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    Getting Enough Potassium

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    Why is potassium important?

    Your body needs potassium to help your muscles contract, maintain fluid balance, and maintain a normal blood pressure. Normal potassium levels in the body help to keep the heart beating regularly. Potassium may help reduce your risk of kidney stones and also bone loss as you age.

    Healthy kidneys keep the right amount of potassium in the blood to keep the heart beating at a steady pace. If you have kidney disease, potassium levels can rise and affect your heartbeat. Be sure to talk with your health professional to determine if you should restrict your intake of foods that contain large amounts of potassium.

    What is the recommended daily amount of potassium?

    Most people do not get enough potassium.

    Recommended potassium by age 1
    Age (years) Recommended potassium intake (milligrams a day)
    1-3 3,000
    4-8 3,800
    9-13 4,500
    14 and older 4,700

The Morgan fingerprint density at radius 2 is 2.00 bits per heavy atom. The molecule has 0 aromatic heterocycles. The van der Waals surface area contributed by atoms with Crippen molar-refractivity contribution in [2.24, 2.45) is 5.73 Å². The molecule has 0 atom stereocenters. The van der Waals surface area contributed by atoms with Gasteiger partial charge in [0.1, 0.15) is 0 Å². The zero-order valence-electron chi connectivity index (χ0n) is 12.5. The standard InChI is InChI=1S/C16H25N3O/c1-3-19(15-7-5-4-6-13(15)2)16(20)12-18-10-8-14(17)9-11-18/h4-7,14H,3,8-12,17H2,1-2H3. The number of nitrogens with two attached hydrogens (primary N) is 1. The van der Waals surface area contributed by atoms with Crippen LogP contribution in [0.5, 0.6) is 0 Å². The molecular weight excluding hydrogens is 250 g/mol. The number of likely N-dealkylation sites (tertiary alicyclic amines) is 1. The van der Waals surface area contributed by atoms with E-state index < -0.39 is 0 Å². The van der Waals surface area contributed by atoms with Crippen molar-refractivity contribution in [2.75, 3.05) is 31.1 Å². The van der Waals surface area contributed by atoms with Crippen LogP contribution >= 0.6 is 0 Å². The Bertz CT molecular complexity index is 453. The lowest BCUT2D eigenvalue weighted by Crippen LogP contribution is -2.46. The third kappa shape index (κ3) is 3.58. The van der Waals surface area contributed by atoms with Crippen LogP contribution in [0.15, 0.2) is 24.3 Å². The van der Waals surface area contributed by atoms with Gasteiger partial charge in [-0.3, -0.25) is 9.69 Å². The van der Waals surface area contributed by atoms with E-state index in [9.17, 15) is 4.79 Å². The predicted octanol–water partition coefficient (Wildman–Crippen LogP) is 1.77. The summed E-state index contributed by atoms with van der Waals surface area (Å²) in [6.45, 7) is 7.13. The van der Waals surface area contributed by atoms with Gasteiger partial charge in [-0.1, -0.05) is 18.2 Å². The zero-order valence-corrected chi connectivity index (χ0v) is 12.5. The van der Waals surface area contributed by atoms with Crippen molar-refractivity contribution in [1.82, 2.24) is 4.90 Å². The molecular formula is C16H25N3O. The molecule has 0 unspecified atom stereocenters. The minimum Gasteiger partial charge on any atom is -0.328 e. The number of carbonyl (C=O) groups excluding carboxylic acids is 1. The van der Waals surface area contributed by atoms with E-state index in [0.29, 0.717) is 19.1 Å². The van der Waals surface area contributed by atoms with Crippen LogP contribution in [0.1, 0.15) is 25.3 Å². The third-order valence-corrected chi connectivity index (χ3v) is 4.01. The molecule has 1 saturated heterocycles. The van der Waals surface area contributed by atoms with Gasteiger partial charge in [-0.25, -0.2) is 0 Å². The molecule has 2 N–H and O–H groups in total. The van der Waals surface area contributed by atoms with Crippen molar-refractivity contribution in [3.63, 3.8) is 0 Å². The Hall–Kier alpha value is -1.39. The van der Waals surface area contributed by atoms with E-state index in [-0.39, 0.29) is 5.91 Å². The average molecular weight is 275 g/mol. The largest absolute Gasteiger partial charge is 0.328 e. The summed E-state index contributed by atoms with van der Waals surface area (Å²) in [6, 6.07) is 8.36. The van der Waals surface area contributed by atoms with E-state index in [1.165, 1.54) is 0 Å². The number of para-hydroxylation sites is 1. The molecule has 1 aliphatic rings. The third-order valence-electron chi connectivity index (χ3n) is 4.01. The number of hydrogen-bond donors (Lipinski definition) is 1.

Women who are breast-feeding 5,100

    Women who are pregnant need the same amount of potassium as other women their age.

    How can you get more potassium?

    Potassium is in many foods, including vegetables, fruits, and milk products. You can figure out how much potassium is in a food by looking at the percent daily value section on the nutrition facts label camera.gif. The food label assumes the daily value of potassium is 3,500 mg. So if one serving of a food has a daily value of 20% of potassium, that food has 700 mg of potassium in one serving. Potassium is not required to be listed on a food label, but it can be listed.

    Estimates of potassium in certain foods 2
    Food Serving size Potassium amount (milligrams)
    Cooked spinach 1 cup 840 mg
    Sweet potato 1 medium 695 mg
    Plain nonfat yogurt 8 ounces 579 mg
    Banana 1 cup 540 mg
    Cooked broccoli 1 cup 460 mg
    Cantaloupe 1 cup 430 mg
    Tomato 1 cup 430 mg
    Fat-free milk 8 ounces 380 mg
    Strawberries 1 cup 255 mg

    Tips for adding potassium foods to your healthy diet:

    • Add spinach or other leafy greens to your sandwiches.
    • Toss fresh or dried apricots into plain nonfat yogurt for a snack.
    • Enjoy a cup of low-sodium bean soup for lunch.
    • Eat a small baked potato or sweet potato instead of bread at dinner.
    1 | 2

    WebMD Medical Reference from Healthwise

    Last Updated: November 14, 2014
    This information is not intended to replace the advice of a doctor. Healthwise disclaims any liability for the decisions you make based on this information.
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